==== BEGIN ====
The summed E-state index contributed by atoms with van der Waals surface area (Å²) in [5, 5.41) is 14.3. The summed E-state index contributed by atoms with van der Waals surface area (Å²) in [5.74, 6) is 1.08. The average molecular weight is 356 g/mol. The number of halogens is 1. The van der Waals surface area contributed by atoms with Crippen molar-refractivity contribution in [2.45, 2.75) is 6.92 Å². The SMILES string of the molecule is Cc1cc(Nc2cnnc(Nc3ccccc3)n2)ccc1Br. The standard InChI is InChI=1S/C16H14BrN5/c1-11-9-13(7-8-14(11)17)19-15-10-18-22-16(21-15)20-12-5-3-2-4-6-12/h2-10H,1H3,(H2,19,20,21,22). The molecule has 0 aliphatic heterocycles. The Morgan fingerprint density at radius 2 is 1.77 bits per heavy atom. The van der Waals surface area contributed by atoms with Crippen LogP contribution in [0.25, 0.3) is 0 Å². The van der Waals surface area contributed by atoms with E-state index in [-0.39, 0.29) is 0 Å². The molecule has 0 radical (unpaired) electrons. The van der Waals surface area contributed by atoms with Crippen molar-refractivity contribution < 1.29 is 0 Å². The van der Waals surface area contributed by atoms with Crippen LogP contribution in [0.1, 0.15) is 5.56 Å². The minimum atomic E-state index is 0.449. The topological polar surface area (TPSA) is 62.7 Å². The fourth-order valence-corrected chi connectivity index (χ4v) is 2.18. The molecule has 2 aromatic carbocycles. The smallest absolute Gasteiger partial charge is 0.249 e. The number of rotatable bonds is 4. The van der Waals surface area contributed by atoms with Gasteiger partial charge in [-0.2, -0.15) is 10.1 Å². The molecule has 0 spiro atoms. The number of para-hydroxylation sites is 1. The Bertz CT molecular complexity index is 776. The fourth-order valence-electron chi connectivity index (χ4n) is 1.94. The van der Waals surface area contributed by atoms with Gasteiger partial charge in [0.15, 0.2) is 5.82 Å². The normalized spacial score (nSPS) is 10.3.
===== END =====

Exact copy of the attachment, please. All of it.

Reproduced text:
The summed E-state index contributed by atoms with van der Waals surface area (Å²) in [5, 5.41) is 14.3. The summed E-state index contributed by atoms with van der Waals surface area (Å²) in [5.74, 6) is 1.08. The average molecular weight is 356 g/mol. The number of halogens is 1. The van der Waals surface area contributed by atoms with Crippen molar-refractivity contribution in [2.45, 2.75) is 6.92 Å². The SMILES string of the molecule is Cc1cc(Nc2cnnc(Nc3ccccc3)n2)ccc1Br. The standard InChI is InChI=1S/C16H14BrN5/c1-11-9-13(7-8-14(11)17)19-15-10-18-22-16(21-15)20-12-5-3-2-4-6-12/h2-10H,1H3,(H2,19,20,21,22). The molecule has 0 aliphatic heterocycles. The Morgan fingerprint density at radius 2 is 1.77 bits per heavy atom. The van der Waals surface area contributed by atoms with Crippen LogP contribution in [0.25, 0.3) is 0 Å². The van der Waals surface area contributed by atoms with E-state index in [-0.39, 0.29) is 0 Å². The molecule has 0 radical (unpaired) electrons. The van der Waals surface area contributed by atoms with Crippen molar-refractivity contribution < 1.29 is 0 Å². The van der Waals surface area contributed by atoms with Crippen LogP contribution in [0.1, 0.15) is 5.56 Å². The minimum atomic E-state index is 0.449. The topological polar surface area (TPSA) is 62.7 Å². The fourth-order valence-corrected chi connectivity index (χ4v) is 2.18. The molecule has 2 aromatic carbocycles. The smallest absolute Gasteiger partial charge is 0.249 e. The number of rotatable bonds is 4. The van der Waals surface area contributed by atoms with Gasteiger partial charge in [-0.2, -0.15) is 10.1 Å². The molecule has 0 spiro atoms. The number of para-hydroxylation sites is 1. The Bertz CT molecular complexity index is 776. The fourth-order valence-electron chi connectivity index (χ4n) is 1.94. The van der Waals surface area contributed by atoms with Gasteiger partial charge in [0.15, 0.2) is 5.82 Å². The normalized spacial score (nSPS) is 10.3.